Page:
You can also scrub through video and add HiLights which will be automatically added to the video once you go into Create mode. More on that below.
Editing Video using Quik Desktop
Project Editing Overview:
Quik isn’t your regular editor. Instead of spending lots of time getting down and dirty with edits, Quik tries to do most of the editing for you by letting you quickly select portions of video you like (aka HiLights) and synchronize them to a music track.
It actually works well in principle, however, the limitations are: you can’t use your own music but you can select the limited number of tracks that Quik offers. Furthermore, you can’t do any colour filters, you can’t add any titles, and you are only allowed to do a 60 second clip maximum.
Quik performs the bulk of its editing based off tagging or “HiLight moments” that you choose. Quik is unique in that it is an automated editor for those who have either A) never edited before or B) don’t have time to edit (which, to be honest, is all editors of all time – but that’s why we created Bronami. If you ever want a free edit, go signup for an account now).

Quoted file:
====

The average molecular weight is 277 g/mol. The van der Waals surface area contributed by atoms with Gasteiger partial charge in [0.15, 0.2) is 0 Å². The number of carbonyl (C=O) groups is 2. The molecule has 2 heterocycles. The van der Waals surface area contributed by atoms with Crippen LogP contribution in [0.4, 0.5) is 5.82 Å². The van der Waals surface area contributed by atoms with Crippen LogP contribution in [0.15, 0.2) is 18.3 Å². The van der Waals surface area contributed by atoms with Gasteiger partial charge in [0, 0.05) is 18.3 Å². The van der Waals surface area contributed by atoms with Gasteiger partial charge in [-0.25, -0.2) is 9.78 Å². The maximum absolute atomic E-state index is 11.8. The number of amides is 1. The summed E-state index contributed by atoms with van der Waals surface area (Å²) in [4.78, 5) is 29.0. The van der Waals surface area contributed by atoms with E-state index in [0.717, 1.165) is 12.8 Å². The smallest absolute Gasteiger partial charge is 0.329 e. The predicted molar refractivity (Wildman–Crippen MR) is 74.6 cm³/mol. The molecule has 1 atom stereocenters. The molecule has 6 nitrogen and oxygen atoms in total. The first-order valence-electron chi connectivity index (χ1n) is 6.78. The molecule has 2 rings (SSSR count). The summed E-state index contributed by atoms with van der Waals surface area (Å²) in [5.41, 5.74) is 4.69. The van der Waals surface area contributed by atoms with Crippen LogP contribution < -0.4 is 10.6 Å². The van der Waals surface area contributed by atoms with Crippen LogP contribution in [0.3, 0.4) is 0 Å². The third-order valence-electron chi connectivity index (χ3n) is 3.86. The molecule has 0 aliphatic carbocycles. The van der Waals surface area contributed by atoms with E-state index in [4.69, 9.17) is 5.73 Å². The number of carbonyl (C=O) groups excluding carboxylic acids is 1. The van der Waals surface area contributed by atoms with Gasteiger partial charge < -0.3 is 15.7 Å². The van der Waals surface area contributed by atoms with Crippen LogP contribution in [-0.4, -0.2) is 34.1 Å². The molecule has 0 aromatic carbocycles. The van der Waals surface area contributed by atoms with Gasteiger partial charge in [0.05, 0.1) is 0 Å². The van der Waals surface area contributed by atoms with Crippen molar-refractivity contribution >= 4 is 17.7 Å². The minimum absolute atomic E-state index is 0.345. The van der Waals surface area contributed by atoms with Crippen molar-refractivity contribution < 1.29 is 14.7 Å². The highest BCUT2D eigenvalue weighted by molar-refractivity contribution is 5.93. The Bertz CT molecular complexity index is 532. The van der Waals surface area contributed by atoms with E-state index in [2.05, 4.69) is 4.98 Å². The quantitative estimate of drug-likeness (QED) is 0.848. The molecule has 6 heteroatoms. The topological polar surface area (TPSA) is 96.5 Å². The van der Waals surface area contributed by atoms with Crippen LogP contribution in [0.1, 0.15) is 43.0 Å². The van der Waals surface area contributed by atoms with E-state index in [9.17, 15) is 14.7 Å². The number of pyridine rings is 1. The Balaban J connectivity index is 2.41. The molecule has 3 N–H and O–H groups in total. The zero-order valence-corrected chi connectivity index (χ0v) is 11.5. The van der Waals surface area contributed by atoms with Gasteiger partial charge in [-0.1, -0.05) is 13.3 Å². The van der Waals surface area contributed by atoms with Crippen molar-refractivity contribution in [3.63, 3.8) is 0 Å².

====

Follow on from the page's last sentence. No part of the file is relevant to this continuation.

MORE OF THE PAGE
Sending Footage from Media View to Create Mode to Edit
Okay, now that you know how to import your media and you have an idea of what HiLighting is, it’s time to actually create a project! From the Media View, select as many clips as you want and then click the “OPEN IN CREATE MODE” option. This will “import” the media into the Quik Create Mode which is where you are going to start selecting the best HiLights to add to your video.
HiLighting Videos in Quik Desktop